Friday, March 11, 2005

Praise and Curse of the City

David posted in a Flickr thread called Praise and Curse of the City about Scranton.


"I love that my immigrant grandparents made a life here, and my memories of their house across from the park and the museum, and hearing my grandmother's Yiddish as a child. I love the railroad tracks and the boarded-up coal mines and the slag heaps. I love the careless accents and the affability of my neighbors' voices. I love that there are soaring cities to the east, and endless forests to the west. I love that we still have our original chrome diners and our wonderfully awful newspaper, and one remaining human elevator operator. I love that Harry Chapin sang a silly song* about our town.

I hate that so much was lost when our city fell ill, around the time that I was born, and the youth and optimism that bled away over the years. (I love that health is returning, though.) Sometimes I hate that my city isn't quite big enough, so that foreign films and foods and people don't find their way here. I hate that the nearby farms are turning into housing developments, gated communities full of New Yorkers, wealthy and imprisoned. I hate the inept, corrupt and - worst of all - unimaginative public officials.

I love and hate the idea of leaving it, someday. I am Scranton.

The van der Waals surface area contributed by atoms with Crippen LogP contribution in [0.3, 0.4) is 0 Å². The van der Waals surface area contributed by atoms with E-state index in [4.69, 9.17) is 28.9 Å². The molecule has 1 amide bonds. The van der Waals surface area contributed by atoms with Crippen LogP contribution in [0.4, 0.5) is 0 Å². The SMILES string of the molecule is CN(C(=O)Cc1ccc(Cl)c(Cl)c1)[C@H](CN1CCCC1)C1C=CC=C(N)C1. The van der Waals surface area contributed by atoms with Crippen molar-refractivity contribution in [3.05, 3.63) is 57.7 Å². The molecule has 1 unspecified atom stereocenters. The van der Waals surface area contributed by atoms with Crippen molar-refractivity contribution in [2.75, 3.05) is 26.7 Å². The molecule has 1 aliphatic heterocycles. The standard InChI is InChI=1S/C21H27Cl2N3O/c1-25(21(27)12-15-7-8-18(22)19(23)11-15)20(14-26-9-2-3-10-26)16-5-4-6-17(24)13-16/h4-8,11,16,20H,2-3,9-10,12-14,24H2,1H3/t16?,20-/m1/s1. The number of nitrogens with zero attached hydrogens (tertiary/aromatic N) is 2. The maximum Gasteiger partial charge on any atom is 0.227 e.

*30,000 Pounds of Bananas.

Original post

David writes beautifully. I wish he'd write more. In the meantime, I'll be his publicist...

Especially since it was such gorgeous weather in Vancouver for most of February (21C *sob*), I've tried not to think about what I'm missing and just carry on with setting up a different sort of life here. Since the people who read this blog are scattered around the globe, and some of my friends have never stepped foot in North America, it may not be clear what the differences are.

It's a big continent, North America, with disparate climates, culture, attitudes, and populations. I don't even know where to begin outlining the differences between the West Coast, where I could dip my toe in the Pacific Ocean by walking less than 100m from my front door, and here, where we have to fly 45 minutes east in the Tri-Pacer to see the Atlantic Ocean shimmering (with pollution, no doubt) beside the skyscrapers of Manhattan. In the throes of a wet winter the people of Vancouver fly a couple of hours south to places like Palm Springs, California, or further south to Mexico. Here, people jet to the Caribbean or Florida. In Vancouver the next major city of comparable size is 250kms south -- Seattle (I can't really count Victoria as a major city, can I?). Even touring east from Vancouver, it takes hours to reach a city more than half a million people -- Calgary, which is nearly 1,000kms away, across mountain ranges. On the West Coast, until you reach Southern California, cities are fairly wide apart. On the East Coast, however, where the cities are much older and more established, the accents are stronger, the ideas more entrenched, and the winters most definitely colder, there is less isolation --Philadelphia and New York are as close by as Seattle is to Vancouver (and I don't have that wildcard called the U.S./Canadian border).

There are all sorts of other differences living on this side of the continent, but for the sake of brevity I'll cover those another day.